From The Vaults

18 April 2017
'The Captain Who Never Came Back' - Bob Seddon


Name: Robert Lionel Seddon / Birthplace: Salford / Position: Forward / Total Caps: 3 / Calcutta Cups: 1 / Retained Triple Crowns: 0 / Outright Championship Victories: 0 / Grand Slams: n/a World Cups: n/a

Bob Seddon was the only player to have been described as being 'good at every point of the game' in Lillywhite's 1886 Football Annual. Elsewhere the versatile broad shouldered forward was described as 'one of the best forwards in the north' and a 'typical Lancashire Lad'. Seddon lost both his parents at an early age and had grown up an operative in the manufacturing districts of Manchester. Off the field, as well as on it, he was respected as a sportsman and a gentleman. He had earned 3 England caps in 1887, retaining the Calcutta Cup in the process, and it seems likely that he would have gone on to win more due to his hard-working, determined but fair approach on the field. In 1888, he was elected by his team-mates to be the first ever captain of a side that would go on to become the British and Irish Lions. He scored three tries on the tour but was tragically killed in a sculling incident on the Hunter River in New South Wales.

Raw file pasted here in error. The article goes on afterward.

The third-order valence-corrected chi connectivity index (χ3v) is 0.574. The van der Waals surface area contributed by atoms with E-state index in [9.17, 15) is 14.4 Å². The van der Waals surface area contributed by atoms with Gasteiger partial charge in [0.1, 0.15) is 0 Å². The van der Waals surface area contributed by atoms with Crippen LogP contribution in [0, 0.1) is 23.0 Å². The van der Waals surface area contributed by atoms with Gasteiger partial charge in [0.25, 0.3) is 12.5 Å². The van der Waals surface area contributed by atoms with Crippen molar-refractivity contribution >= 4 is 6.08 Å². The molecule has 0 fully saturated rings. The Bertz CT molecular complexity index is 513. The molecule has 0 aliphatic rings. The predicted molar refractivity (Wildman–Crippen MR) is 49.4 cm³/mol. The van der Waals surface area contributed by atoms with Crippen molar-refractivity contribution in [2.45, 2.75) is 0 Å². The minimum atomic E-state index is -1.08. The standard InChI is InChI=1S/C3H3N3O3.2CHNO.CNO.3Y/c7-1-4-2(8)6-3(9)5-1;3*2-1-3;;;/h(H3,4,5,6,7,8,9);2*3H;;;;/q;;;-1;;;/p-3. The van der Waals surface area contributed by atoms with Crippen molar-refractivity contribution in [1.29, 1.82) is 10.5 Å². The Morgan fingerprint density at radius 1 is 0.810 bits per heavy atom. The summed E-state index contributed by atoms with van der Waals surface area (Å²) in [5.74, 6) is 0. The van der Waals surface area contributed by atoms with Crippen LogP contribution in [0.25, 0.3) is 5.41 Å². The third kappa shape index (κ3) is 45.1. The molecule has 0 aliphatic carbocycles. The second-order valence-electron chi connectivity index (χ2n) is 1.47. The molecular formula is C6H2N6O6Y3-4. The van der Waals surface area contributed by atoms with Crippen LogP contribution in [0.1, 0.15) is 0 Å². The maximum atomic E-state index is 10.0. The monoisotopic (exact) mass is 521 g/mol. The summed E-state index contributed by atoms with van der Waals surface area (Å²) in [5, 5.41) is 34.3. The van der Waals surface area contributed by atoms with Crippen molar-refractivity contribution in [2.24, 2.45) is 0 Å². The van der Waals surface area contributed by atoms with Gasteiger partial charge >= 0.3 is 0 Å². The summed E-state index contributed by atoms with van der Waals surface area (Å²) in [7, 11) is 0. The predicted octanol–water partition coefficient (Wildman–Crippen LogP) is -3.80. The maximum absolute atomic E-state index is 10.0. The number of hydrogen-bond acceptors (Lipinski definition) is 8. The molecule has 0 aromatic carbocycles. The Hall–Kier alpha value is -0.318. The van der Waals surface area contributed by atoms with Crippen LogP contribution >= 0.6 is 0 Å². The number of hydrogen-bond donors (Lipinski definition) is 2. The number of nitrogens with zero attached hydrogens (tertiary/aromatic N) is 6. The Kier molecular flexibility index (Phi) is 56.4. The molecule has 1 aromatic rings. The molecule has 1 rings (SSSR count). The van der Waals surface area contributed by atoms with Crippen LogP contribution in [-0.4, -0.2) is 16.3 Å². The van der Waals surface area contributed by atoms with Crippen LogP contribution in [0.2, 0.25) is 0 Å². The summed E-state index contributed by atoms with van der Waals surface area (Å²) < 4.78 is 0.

About the Author: This article is an extract from the book One of Us: England's Greatest Rugby Players, available here. Phil McGowan has been a member of the World Rugby Museum team since 2007.

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